There's hope that the coronavirus pandemic will end soon as the pace of COVID-19 vaccinations picks up in California. But we’re not out of the woods yet. The past year has already taken a toll on mental health, and it’s going to take fortitude to get through the rest of the year. Here are some tips from mental health experts on how to keep us grounded and healthy into a post-coronavirus future.
Anxious? Break It Down
At Crisis Support Services of Alameda County, the staff answers over 40,000 calls a year to their 24-hour hotline. One helpful strategy for folks feeling overwhelmed, says Executive Director Narges Zohoury Dillon, is to identify what is — and isn’t — within their control.
The key is to break down the amount of time you're looking ahead. If worrying about what might happen a month from now is giving you a sense of looming doom, try focusing instead on the next few minutes or hours. Dillon says zooming in to a smaller amount of time helps us with that "sense of overwhelm that comes with what's going to happen."
Keep Up Your Self-Care Routine
At the start of the COVID-19 pandemic and the first shelter-in-place order, the internet was full of creative ways people were taking care of themselves. Livestream concerts, Zoom workouts and other self-care tips abounded.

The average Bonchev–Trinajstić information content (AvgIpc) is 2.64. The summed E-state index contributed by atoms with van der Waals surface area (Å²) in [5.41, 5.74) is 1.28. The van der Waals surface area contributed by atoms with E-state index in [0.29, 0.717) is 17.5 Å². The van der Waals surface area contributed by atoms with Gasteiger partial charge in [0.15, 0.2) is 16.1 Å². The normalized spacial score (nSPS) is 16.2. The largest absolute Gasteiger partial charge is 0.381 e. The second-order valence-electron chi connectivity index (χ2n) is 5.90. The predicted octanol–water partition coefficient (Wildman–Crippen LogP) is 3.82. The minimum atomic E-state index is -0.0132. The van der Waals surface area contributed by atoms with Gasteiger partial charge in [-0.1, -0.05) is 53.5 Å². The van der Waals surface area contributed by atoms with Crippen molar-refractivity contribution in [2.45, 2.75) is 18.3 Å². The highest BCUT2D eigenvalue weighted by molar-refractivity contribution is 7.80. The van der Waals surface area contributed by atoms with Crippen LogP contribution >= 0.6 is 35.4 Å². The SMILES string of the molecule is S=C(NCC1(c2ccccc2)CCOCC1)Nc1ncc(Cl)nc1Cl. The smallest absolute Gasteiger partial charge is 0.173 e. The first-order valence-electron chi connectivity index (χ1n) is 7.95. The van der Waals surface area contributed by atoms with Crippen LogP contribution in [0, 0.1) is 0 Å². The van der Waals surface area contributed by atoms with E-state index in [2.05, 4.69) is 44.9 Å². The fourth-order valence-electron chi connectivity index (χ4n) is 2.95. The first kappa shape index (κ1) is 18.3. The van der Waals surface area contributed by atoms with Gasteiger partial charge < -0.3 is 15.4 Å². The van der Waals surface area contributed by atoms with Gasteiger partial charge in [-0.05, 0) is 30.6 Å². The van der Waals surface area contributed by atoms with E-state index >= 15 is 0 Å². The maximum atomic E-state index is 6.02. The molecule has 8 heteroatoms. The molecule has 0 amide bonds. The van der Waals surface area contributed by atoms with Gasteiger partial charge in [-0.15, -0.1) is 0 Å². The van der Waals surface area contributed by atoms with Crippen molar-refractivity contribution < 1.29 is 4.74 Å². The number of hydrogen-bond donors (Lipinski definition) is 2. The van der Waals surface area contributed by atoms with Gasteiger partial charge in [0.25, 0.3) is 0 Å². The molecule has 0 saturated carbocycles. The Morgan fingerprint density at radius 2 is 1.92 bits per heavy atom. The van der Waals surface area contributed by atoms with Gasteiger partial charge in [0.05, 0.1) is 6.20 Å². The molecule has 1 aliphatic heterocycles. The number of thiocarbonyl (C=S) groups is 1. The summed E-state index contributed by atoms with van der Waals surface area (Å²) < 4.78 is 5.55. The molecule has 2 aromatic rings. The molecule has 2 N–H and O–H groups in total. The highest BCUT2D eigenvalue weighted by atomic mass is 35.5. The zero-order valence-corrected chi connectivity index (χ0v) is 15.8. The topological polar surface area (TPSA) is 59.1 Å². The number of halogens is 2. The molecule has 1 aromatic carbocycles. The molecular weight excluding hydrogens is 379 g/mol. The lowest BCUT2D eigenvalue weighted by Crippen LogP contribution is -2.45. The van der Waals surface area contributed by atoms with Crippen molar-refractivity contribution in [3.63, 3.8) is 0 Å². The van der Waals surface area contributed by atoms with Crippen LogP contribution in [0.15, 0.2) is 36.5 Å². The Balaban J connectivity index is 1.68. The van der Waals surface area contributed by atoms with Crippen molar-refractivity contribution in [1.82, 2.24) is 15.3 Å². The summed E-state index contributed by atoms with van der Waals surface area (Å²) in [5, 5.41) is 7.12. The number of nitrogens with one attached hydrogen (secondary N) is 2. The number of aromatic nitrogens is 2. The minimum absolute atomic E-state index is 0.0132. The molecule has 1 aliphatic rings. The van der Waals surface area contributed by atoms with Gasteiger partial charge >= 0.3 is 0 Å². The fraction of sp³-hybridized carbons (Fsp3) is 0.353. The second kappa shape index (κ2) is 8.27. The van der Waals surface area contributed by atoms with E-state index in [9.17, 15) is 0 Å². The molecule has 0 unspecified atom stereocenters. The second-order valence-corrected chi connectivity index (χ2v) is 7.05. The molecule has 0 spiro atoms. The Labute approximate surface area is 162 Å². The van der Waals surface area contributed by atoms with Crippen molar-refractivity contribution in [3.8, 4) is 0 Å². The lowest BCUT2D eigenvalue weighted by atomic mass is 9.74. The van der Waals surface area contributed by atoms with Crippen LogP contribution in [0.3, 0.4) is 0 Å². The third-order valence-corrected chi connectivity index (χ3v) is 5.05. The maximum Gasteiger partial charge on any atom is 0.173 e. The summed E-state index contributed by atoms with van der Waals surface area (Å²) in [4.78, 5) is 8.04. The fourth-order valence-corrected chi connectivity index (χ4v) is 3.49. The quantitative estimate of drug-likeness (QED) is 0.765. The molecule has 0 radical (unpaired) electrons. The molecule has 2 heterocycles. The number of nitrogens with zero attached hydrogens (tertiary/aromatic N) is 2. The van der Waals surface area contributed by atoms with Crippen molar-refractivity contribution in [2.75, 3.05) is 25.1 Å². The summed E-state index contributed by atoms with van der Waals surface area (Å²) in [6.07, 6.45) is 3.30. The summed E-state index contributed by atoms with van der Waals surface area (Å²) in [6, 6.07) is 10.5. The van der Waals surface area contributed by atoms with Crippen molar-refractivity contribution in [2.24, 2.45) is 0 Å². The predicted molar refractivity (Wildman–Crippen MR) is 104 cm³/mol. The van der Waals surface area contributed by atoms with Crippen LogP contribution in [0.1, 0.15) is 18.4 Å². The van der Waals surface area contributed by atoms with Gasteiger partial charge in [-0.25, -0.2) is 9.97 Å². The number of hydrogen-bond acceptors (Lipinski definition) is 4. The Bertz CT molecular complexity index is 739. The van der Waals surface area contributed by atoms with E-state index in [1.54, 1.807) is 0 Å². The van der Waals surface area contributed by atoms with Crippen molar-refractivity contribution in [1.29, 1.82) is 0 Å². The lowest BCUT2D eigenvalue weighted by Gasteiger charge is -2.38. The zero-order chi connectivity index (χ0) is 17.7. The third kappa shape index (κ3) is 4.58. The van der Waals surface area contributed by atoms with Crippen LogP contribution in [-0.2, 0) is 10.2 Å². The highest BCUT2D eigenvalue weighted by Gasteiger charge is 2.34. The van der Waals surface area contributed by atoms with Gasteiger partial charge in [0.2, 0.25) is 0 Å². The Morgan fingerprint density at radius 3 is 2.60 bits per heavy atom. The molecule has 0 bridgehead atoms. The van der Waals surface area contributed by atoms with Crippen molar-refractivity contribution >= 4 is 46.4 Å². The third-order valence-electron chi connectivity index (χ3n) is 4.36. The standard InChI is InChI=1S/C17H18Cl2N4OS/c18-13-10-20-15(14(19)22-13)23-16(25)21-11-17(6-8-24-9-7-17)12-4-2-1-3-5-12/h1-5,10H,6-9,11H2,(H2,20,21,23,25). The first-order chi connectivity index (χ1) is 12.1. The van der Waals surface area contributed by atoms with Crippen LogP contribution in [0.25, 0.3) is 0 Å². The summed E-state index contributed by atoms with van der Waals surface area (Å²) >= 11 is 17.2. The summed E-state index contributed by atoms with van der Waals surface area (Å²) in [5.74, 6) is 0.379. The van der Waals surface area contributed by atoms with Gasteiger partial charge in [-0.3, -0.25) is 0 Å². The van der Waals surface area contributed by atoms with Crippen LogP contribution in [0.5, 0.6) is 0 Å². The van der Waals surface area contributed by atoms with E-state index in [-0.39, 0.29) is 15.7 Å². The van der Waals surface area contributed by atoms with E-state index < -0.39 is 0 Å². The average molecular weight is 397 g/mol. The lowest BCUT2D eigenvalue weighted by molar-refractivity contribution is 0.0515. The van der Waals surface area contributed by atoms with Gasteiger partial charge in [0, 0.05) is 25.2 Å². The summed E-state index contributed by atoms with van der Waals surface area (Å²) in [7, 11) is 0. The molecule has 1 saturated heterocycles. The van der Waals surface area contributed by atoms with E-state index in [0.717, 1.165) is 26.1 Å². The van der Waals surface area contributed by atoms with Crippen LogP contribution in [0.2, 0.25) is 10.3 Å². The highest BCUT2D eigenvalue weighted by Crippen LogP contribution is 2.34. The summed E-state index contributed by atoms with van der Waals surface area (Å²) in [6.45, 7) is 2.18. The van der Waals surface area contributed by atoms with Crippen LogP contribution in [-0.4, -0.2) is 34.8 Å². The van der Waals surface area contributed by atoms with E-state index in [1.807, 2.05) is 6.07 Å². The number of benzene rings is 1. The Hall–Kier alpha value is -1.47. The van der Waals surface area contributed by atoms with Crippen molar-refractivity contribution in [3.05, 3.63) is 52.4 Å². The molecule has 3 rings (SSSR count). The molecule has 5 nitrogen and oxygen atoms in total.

Whatever worked to help you relax and take care of yourself then — whether it was yoga, adopting a pet or giving yourself a manicure — stick to that routine, says Allison Thompson, a psychologist and a clinical associate professor at the Stanford University School of Medicine. Thompson understands it can be hard to stay resilient over the long term, but a consistent routine helps, she says.
“I am a firm believer in self-care. For me, it's making sure that I exercise and that I cook,” she added. But she stresses that self-care looks different for each of us, so do whatever makes you feel nourished and comforted. That might include setting boundaries in your work day, staying connected to the important people in your life and asking for support from friends and family when you need it.
Don't Avoid Things, Do What Feels Safe
Maybe like me, you've avoided supermarkets during the pandemic and the idea of entering one still feels a little scary. Thompson, who specializes in treating post-traumatic stress disorder, says in a post-pandemic world we can learn from research-based treatments that work for trauma.
She says that people tend to deal with their anxiety by avoiding. "Avoidance is a wonderful short-term strategy, but an awful long-term strategy."
Thompson tells her patients to make a list of the things they've been avoiding because of trauma. Then she has them go out and do those things mindfully.